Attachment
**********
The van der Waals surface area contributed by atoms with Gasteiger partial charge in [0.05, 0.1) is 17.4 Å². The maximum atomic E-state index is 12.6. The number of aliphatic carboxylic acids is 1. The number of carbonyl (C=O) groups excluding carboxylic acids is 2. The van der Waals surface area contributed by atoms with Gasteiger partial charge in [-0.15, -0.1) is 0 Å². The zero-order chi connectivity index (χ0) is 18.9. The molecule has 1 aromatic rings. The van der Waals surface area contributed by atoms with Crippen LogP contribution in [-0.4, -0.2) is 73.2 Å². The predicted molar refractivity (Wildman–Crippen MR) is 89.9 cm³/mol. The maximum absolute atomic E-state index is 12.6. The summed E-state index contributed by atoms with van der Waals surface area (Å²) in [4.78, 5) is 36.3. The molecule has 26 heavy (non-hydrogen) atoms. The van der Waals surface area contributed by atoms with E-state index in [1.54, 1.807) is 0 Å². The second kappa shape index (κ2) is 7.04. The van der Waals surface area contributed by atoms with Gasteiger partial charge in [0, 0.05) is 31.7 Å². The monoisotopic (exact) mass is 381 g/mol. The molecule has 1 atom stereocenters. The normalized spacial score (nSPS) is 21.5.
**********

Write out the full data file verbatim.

The van der Waals surface area contributed by atoms with Gasteiger partial charge in [0.05, 0.1) is 17.4 Å². The maximum atomic E-state index is 12.6. The number of aliphatic carboxylic acids is 1. The number of carbonyl (C=O) groups excluding carboxylic acids is 2. The van der Waals surface area contributed by atoms with Gasteiger partial charge in [-0.15, -0.1) is 0 Å². The zero-order chi connectivity index (χ0) is 18.9. The molecule has 1 aromatic rings. The van der Waals surface area contributed by atoms with Crippen LogP contribution in [-0.4, -0.2) is 73.2 Å². The predicted molar refractivity (Wildman–Crippen MR) is 89.9 cm³/mol. The maximum absolute atomic E-state index is 12.6. The summed E-state index contributed by atoms with van der Waals surface area (Å²) in [4.78, 5) is 36.3. The molecule has 26 heavy (non-hydrogen) atoms. The van der Waals surface area contributed by atoms with E-state index in [1.54, 1.807) is 0 Å². The second kappa shape index (κ2) is 7.04. The van der Waals surface area contributed by atoms with Gasteiger partial charge in [0, 0.05) is 31.7 Å². The monoisotopic (exact) mass is 381 g/mol. The molecule has 1 atom stereocenters. The normalized spacial score (nSPS) is 21.5.